The Course of Memory:
Li-Young Lee and The American Tradition
Karl Thomas Rees
Submitted to Brigham Young University in partial fulfillment
of graduation requirements for University Honors
Advisor: Keith Lawrence
Honors Dean: Scott Miller
Thank you, all the minds that shaped mine these last three years. A special thanks to the faculty of the BYU English Department: my advisor, Dr. Keith Lawrence, in whose Asian American literature class I wrote the first version of this essay, and who has been invaluable to the revision process; Dr. Lance Larsen, who has also helped a great deal in the revision process; and Dr. Edward Cutler, whose modern American literature class pointed me in what may or may not have been the right direction for my Eliot research. Also, thanks to the editors of BYU’s Insight magazine, who helped revise the second version of this essay and whose decision to publish it suggested to me that it might make a good thesis; to BYU’s Office of Research and Creative Activities, whose grant made it much easier (albeit not necessarily easy) to find the time to work on this thesis; and to the people in the BYU Honors office for understanding the remarkable lateness of both the proposal for and final draft of this thesis. And, of course, many thanks to Mr. Li-Young Lee for finding the time to answer my questions.
Table of Contents iii
Misinterpreting Asian American Literature 4
Defining the American Tradition 11
Lee and the Search for Origins 21
Lee’s “Furious Versions” and Eliot’s Four Quartets 33
Conclusions: Beyond the Mind of Europe 46
Works Cited 52
Appendix A: Transcript of Interview With Li-Young Lee 54
The Course of Memory: Li-Young Lee
and the American Tradition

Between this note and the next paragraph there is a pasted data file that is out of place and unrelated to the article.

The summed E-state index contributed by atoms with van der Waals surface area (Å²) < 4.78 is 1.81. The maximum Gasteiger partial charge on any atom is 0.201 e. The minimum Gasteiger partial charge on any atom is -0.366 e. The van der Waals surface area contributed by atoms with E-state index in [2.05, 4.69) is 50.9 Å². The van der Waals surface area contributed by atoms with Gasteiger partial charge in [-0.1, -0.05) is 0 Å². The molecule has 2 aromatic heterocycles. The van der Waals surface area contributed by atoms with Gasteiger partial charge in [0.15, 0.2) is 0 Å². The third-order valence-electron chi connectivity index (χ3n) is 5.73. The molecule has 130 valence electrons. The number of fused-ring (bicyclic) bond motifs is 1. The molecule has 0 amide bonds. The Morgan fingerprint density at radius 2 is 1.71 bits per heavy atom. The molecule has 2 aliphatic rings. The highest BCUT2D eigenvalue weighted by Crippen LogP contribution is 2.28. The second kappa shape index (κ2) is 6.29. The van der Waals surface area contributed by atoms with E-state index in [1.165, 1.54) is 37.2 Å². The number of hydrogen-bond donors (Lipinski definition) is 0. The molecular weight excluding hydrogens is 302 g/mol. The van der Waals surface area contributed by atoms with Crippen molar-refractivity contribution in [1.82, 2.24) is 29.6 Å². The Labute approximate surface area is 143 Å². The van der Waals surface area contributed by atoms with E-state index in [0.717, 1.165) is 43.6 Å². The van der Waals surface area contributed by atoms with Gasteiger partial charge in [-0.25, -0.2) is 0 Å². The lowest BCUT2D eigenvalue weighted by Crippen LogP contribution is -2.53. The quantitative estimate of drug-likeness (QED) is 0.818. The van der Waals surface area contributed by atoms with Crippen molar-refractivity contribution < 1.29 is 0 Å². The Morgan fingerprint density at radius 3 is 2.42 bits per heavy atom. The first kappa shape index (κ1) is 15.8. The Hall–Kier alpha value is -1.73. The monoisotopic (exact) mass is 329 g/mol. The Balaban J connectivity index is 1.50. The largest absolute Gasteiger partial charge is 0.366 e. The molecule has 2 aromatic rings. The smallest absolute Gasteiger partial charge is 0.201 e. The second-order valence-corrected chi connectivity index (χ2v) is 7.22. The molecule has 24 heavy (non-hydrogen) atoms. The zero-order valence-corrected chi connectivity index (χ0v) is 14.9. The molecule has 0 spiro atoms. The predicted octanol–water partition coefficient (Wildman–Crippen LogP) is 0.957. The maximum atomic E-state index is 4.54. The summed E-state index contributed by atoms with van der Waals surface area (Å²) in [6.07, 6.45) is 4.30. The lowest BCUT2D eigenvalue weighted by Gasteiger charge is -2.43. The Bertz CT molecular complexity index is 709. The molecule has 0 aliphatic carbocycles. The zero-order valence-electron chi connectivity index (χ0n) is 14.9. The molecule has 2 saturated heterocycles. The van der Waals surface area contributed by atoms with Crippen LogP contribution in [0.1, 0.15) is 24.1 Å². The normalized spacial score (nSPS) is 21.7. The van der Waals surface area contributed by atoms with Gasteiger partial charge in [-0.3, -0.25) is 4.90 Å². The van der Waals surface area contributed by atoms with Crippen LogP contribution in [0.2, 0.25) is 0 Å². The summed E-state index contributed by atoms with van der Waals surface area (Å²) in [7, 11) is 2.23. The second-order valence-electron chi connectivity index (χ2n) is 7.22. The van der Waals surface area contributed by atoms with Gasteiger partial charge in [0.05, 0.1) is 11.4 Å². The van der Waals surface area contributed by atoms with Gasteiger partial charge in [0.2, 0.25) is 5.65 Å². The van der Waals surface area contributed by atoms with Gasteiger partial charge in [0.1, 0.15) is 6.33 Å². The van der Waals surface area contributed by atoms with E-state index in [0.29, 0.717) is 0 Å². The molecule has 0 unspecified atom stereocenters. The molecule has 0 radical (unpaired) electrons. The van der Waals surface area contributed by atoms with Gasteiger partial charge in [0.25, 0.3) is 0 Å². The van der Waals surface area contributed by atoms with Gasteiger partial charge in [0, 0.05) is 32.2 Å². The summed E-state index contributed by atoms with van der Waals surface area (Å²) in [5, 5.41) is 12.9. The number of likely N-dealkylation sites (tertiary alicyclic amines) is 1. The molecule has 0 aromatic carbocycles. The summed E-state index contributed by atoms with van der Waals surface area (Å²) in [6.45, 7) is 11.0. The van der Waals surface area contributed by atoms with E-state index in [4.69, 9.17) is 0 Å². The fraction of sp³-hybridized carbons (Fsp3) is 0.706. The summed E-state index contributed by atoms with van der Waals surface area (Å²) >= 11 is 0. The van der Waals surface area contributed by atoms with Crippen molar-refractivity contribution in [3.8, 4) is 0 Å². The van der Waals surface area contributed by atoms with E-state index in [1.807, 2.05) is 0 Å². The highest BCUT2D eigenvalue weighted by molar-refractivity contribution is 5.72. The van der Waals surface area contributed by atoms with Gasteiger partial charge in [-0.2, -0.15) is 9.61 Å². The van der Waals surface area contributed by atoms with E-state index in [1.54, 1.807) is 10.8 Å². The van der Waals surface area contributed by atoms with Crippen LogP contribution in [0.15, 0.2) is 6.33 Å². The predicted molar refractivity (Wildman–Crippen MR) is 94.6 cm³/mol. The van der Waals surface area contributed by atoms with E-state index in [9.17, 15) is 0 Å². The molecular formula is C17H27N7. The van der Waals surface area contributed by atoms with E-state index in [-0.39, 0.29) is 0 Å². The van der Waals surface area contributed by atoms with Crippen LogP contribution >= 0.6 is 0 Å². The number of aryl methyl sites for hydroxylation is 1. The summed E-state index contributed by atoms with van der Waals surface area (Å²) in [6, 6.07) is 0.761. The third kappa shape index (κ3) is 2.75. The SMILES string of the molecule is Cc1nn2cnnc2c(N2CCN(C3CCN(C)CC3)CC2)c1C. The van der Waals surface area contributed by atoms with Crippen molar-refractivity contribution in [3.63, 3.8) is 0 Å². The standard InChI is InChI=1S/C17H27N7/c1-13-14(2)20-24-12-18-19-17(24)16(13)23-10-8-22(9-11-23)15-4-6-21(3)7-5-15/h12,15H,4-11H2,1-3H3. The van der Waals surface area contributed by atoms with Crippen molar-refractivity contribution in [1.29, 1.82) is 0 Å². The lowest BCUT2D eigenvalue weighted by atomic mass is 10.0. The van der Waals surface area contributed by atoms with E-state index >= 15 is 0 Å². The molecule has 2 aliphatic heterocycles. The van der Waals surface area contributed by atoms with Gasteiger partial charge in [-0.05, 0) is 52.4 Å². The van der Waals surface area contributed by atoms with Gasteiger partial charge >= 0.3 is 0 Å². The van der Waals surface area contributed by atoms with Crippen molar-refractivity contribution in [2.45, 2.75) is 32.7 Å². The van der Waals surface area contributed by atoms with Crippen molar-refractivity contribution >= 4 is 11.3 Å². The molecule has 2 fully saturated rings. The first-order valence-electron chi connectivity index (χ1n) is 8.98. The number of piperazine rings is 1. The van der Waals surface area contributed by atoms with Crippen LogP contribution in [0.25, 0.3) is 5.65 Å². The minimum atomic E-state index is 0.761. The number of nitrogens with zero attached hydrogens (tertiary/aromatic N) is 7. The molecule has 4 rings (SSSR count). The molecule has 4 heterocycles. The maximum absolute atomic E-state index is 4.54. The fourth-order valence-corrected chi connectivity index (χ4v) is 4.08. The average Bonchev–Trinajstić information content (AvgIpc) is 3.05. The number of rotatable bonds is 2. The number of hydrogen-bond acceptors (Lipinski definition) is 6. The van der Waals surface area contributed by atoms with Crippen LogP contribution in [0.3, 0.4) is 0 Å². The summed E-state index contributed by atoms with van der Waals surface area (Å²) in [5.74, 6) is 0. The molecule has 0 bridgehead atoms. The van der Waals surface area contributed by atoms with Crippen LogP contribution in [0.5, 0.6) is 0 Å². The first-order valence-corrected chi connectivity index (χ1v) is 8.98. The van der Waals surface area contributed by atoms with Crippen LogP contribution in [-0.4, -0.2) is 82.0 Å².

Often labeled a poet of memory, Li-Young Lee utilizes both the power and insufficiency of memory to discover his origins. Lee’s reliance on memory illustrates its capacity to achieve the mythic depth necessary to define both himself and the individual reader. But does Lee, as an Asian American, function within the Euro-centric American tradition, helping to define the American people, or does he instead function exclusively outside of it, reflecting only Asian American culture? I contend that Li-Young Lee not only belongs to the American tradition, but that his poetry, in its preoccupation with memory and the loss of origin, epitomizes it. Critics often limit Lee’s poetry to a purely Asian American reading, a reading that is understandable, as Lee’s poetry often attempts to recover his Chinese heritage. Yet critics fail to realize that Lee’s heritage is redefined or even lost in his status as second-generation Asian American. This redefinition and loss are symptoms of American culture, which is predominately immigrant. Immigration, in fact, led to the possibility of America’s finding its origins in a collective and somewhat invented European mind in the first place. It is in this manner that Lee, as an immigrant, can similarly participate in the American tradition. In fact, because of its shared interest in the condition that informed Eliot’s “The Tradition and the Individual Talent,” Lee’s poetry actually adheres to the essay’s theories. But the key factor in Lee’s capacity to be traditional is the way in which he utilizes memory to combat the nihilistic threat present in memory’s own potential to be lost. In his poetry, Lee sorts through the confusion of memory and arrives at a divine sense of origin that restores his faith in an underlying meaning to his existence. This restoration is especially apparent in the poems “With Ruins” and “Furious Version.” That these poems compare well in purpose and effect with Robert Frost’s “Directive” and T. S. Eliot’s Four Quartets, respectively, further evidences how Lee operates within the American tradition. Indeed, Lee’s poetry suggests that the American tradition is not bound to any single originating cultures. Instead, this tradition is a search for origin that arrives at the conclusion that all Americans, and in fact all people, share a universal and divine origin.